Dowling, Nicki A; Jackson, Alun C; Suomi, Aino; Lavis, Tiffany; Thomas , Shane A; Patford, Janet; Harvey, Peter; Battersby, M; Koziol-McLain, Jane; Abbott, Max; Bellringer, Maria E
Fonte: Pergamon PressPublicador: Pergamon Press
Tipo: Artigo de Revista Científica
Relevância na Pesquisa
The primary aim of this study was to explore the prevalence and patterns of family violence in treatment-seeking problem gamblers. Secondary aims were to identify the prevalence of problem gambling in a family violence victimisation treatment sample and t
The participation of victims of crime in the judicial process can have many repercussions on their
recovery. Many authors have interested themselves in the psychological impact that victims of violent
criminal acts endure after their contact with the police and the criminal jn the subject seem to be
Objective and method: The authors conducted a systematic review to examine how different
variables related to the judicial and criminal process may have psychological effects on victims of
violent criminal acts. The following words were utilized in the search within three databases: Crime
victims, victims of crime, Mental health, well‐being, psycholog*, Criminal justice proceeding, criminal
justice, court, police, criminal procedures. The systematic review included 14 articles. The quality of
the studies was assessed with the critical list Critical Review Form – Quantitative Studies (Law et al.,
Results: Many studies suggest a significant and positive relationship between negative experiences
within the criminal process and psychological distress for victims, namely for victims of sexual assault.
They concluded that these victims were at risk for increased post‐traumatic stress symptoms and
therefore face secondary victimisation when they participate in the judicial system. Other studies
highlight significant correlations between procedural justice and positive psychological effects as
perceived by victims of violent criminal acts. Finally...
This study examines the adaptation pathways followed by the children of immigrants who arrived in Greece in the 1990s. Its main objective is to assess these youths' vulnerability to assimilation into the marginalised and deviant segments of the host-society. It draws primarily from a inner-city school-survey, interviews with secondary-school students of immigrant parentage, and young defendants of foreign nationality who were contacted at the Juvenile Court of Athens. The research examines, first, the extent to which immigrant-origin youths experience segregation along 'ethnic' lines, the gravity of ethnicised conflict in inner-city milieus, and the impact of victimisation by violent racism. Second, it explores young newcomers' involvement in violence, delinquency and drug use. Finally, it considers their treatment by the police, and their processing by the youth justice system. The study finds that the most serious forms of ethnicised violence and aggressive racism were related to an initial phase of contact, which was marked by widespread xenophobia and conflict between indigenous and foreign-born youths. Despite the hostile elements of the reception regime, there is no evidence that any sizeable group of immigrant-origin youths has adopted an 'adversarial outlook' which might resist interaction with broader society. By contrast...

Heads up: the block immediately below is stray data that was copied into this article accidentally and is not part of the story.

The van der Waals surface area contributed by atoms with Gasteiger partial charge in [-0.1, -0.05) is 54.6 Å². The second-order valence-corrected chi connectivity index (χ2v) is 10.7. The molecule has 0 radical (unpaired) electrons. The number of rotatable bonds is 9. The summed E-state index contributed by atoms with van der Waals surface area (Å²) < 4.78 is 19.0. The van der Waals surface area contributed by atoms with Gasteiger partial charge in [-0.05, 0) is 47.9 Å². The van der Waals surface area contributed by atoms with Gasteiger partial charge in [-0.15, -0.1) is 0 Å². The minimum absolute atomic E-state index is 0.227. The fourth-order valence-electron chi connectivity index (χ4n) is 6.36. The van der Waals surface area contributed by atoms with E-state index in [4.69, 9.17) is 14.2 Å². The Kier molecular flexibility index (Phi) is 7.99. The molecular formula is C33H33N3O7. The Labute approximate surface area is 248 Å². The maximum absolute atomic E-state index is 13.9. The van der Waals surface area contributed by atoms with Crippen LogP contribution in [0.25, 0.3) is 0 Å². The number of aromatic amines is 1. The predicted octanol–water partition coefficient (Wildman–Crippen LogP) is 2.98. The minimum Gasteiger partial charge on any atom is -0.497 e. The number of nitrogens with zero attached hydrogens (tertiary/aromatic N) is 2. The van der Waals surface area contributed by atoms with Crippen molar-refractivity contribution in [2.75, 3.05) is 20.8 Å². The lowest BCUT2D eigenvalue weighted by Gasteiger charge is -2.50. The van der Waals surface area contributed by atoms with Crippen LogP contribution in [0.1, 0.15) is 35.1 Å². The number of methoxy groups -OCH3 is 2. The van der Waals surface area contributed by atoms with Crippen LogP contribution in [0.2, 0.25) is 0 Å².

This paper will discuss how various programmes support the teaching of the Holocaust through evidence. The Holocaust also provides an ideal backdrop for a study of racism, victimisation and persecution. Mindful of the difficulty of comparing historical events, we nonetheless maintain that of a study of the Holocaust can show the learner evidence of the negative impact of racism, oppression, persecution, prejudice, stereotyping and victimisation in any society. We argue that the study of the Holocaust can encourage the learner to resist racism, discrimination and xenophobia, and develop empathy with the victims of prejudice. In so doing, learners can come to an understanding of their role as active members of the society, and those of others as bystanders or collaborators. We maintain that this aim is defeated when the educator or facilitator fails to provide enough evidence that will elicit empathy, understanding and develop this sense of agency among the learners. History is explored as an evidential study using various sources ranging from primary ones like photographs, artifacts, documents as well as secondary sources. To this end this complex study is brought to life through the use of evidence provided, and the learners learn valuable skills.